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Grow OrganicsThe House of Representatives is scheduled to vote on a $76 billion Farm Bill at the end of July. In the bill’s current form less than 1% of the $76 billion in farm subsidies would go to organic farmers.

(To see the previous post on this bill visit this permalink. – Interested in who is getting all that money? We recommend you visit the Farm Subsidy Database.)

The Environmental Working Group’s Action Fund has created a petition asking Congress to include fair funding for organics in the Farm Bill. They aim to “level the playing field for organic farmers and expand access to safe, healthy organic food”. They’re seeking 30,000 signatures by July 15th, and, on July 17th, will deliver the petition to Congress to let them know that we want them to vote for organics.

This is important legislation and will have a large impact on organic farming. (Farm bills generally last 5 years.) It is especially significant to those farmers who are currently in the process of or considering transitioning to organic methods.

Please sign the petition! You can also help by spreading the word and inviting friends and family to sign as well. If so inclined, writing, e-mailing, or otherwise contacting your Congressman couldn’t hurt either!

buzz about the Farm Bill
Environmental Defense’s blog updates on the Farm Bill debates

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This Tuesday (June 19, 2007) Google announced that it awarded $1 million in grants and will be inviting applicants to apply for $10 million in funds to help develop plug-in type hybrid vehicles that get at least 70-100mpg. The grants are part of the RechargeIT Initiative being run by Google’s philanthropic arm, Google.org.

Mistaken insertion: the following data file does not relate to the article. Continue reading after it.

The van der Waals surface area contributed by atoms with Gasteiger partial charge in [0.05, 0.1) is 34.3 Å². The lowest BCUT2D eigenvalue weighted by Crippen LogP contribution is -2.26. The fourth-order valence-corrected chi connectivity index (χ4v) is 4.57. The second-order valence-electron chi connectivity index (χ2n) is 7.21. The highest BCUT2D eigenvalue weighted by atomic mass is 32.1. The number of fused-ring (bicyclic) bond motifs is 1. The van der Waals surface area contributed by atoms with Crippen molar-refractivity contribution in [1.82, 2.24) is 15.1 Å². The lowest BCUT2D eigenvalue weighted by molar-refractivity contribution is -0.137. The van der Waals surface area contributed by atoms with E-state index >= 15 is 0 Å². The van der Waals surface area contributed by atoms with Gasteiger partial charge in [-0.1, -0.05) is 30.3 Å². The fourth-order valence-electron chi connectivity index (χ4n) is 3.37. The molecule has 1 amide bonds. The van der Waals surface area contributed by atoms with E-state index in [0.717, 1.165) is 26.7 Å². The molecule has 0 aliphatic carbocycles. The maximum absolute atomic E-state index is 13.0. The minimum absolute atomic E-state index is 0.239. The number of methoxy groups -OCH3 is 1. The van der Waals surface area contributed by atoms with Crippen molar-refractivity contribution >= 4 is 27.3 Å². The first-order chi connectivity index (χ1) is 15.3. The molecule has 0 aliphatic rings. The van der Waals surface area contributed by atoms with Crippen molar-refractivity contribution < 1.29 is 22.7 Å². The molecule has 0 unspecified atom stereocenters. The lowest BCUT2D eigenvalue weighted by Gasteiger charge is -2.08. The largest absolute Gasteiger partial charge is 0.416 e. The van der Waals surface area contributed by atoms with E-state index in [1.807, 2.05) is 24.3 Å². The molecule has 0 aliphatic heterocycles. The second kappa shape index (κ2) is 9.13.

The project aims to impact climate change (one of Google.org’s three primary goals) by aiding the development of hybrid vehicles which would reduce our dependency on oil, reduce harmful greenhouse gas emissions, and probably ultimately reduce consumers’ costs.

Google is seeking to accelerate not only the adoption of hybrid cars, but also the development and deployment of vehicle-to-grid (V2G) technologies, which would help to stabilize the power grid. Basically, as such cars begin to use renewable sources of energy for power generation (such as solar energy), they will be able to sell back to power companies any excess electricity they produce, thus making the grid cleaner. Google is already implementing a solar program for its fleet of hybrids and planning to use it as a demonstration of the efficiency of such technology. Read more…

Two-thirds of global emissions come from energy consumption, therefore addressing the climate crisis requires radical changes in energy production. In the future, through V2G technology, fossil fuel consumption by vehicles and power plants may be significantly reduced or eliminated altogether. Such technology may solve the “problem” of, or significantly reduce the costs involved in, converting power plants to greener technologies. Read more…

Google will make a formal request for proposals (RFP) on their website later this summer for the $10 million worth of awards “for investment opportunities in companies and projects accelerating the commercialization of alternative transportation that reduces vehicle fossil fuel use and climate emissions”.

To see a list of recipients of the $1 million dollars in grants, go to http://www.google.org/recharge/partners.html.